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ivegotfleas1
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PostSubject: This is messed up   Mon 08 Oct 2012, 12:57 pm

Your right to resell your own stuff is in peril
It could become illegal to resell your iPhone 4, car or family antiques

By Jennifer Waters, MarketWatch

This update corrects the spelling of Georgetown Law School’s Jonathan Band.

CHICAGO (MarketWatch) — Tucked into the U.S. Supreme Court’s agenda this fall is a little-known case that could upend your ability to resell everything from your grandmother’s antique furniture to your iPhone 4.

At issue in Kirtsaeng v. John Wiley & Sons is the first-sale doctrine in copyright law, which allows you to buy and then sell things like electronics, books, artwork and furniture, as well as CDs and DVDs, without getting permission from the copyright holder of those products.

Under the doctrine, which the Supreme Court has recognized since 1908, you can resell your stuff without worry because the copyright holder only had control over the first sale.

Put simply, though Apple Inc. AAPL -2.23% has the copyright on the iPhone and Mark Owen has it on the book “No Easy Day,” you can still sell your copies to whomever you please whenever you want without retribution.

That’s being challenged now for products that are made abroad, and if the Supreme Court upholds an appellate court ruling, it would mean that the copyright holders of anything you own that has been made in China, Japan or Europe, for example, would have to give you permission to sell it.

“It means that it’s harder for consumers to buy used products and harder for them to sell them,” said Jonathan Band, an adjunct professor at Georgetown University Law Center, who filed a friend-of-the-court brief on behalf of the American Library Association, the Association of College and Research Libraries and the Association for Research Libraries. “This has huge consumer impact on all consumer groups.”

Another likely result is that it would hit you financially because the copyright holder would now want a piece of that sale.

It could be your personal electronic devices or the family jewels that have been passed down from your great-grandparents who immigrated from Spain. It could be a book that was written by an American writer but printed and bound overseas, or an Italian painter’s artwork.

There are implications for a variety of wide-ranging U.S. entities, including libraries, musicians, museums and even resale juggernauts eBay Inc. EBAY -1.97% and Craigslist. U.S. libraries, for example, carry some 200 million books from foreign publishers.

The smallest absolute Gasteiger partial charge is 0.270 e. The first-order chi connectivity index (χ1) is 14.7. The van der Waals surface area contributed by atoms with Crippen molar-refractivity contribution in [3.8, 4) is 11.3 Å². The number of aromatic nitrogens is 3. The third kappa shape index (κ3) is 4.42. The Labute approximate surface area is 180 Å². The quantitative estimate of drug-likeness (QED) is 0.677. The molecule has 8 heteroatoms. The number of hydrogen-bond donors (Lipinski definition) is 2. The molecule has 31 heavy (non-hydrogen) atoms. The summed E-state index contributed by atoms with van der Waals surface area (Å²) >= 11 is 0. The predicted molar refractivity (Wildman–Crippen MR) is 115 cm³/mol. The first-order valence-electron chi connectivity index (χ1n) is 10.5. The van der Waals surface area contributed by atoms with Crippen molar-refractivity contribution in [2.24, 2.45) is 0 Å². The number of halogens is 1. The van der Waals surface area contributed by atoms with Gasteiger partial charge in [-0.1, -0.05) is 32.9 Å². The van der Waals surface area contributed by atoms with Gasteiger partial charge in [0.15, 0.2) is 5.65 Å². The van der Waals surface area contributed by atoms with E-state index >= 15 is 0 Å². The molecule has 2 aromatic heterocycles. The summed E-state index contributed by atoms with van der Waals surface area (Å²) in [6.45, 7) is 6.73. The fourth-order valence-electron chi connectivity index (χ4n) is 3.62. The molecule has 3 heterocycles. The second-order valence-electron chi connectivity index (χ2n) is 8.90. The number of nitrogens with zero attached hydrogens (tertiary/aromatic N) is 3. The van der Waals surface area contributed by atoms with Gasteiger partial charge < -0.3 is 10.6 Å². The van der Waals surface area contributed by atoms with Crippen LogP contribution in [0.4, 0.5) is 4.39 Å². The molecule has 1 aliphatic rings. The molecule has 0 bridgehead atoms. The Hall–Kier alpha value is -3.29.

“It would be absurd to say anything manufactured abroad can’t be bought or sold here,” said Marvin Ammori, a First Amendment lawyer and Schwartz Fellow at the New American Foundation who specializes in technology issues.

The case stems from Supap Kirtsaeng’s college experience. A native of Thailand, Kirtsaeng came to America in 1997 to study at Cornell University. When he discovered that his textbooks, produced by Wiley, were substantially cheaper to buy in Thailand than they were in Ithaca, N.Y., he rallied his Thai relatives to buy the books and ship them to him in the United States.

He then sold them on eBay, making upward of $1.2 million, according to court documents.

Wiley, which admitted that it charged less for books sold abroad than it did in the United States, sued him for copyright infringement. Kirtsaeng countered with the first-sale doctrine.


http://www.marketwatch.com/story/your-right-to-resell-your-own-stuff-is-in-peril-2012-10-04

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PostSubject: Re: This is messed up   Mon 08 Oct 2012, 8:25 pm

That's going to be one messed up law that is going to backfire in the face of companies.

Let's take Apple's products for example. There are a handful of my co-workers who will buy the latest Apple product and sell their old one. This is good for someone who may want say an iPhone but cannot afford to purchase brand new. If the person selling the old product, cannot sell it due to a law, they will be less likely to purchase a newer one, therefore hurting their sales in the new products.

Another thing that comes to mind are university and college students who sell their text books, use that money to purchase new text books for their next course. It's going to hurt students financially when it comes to their education.

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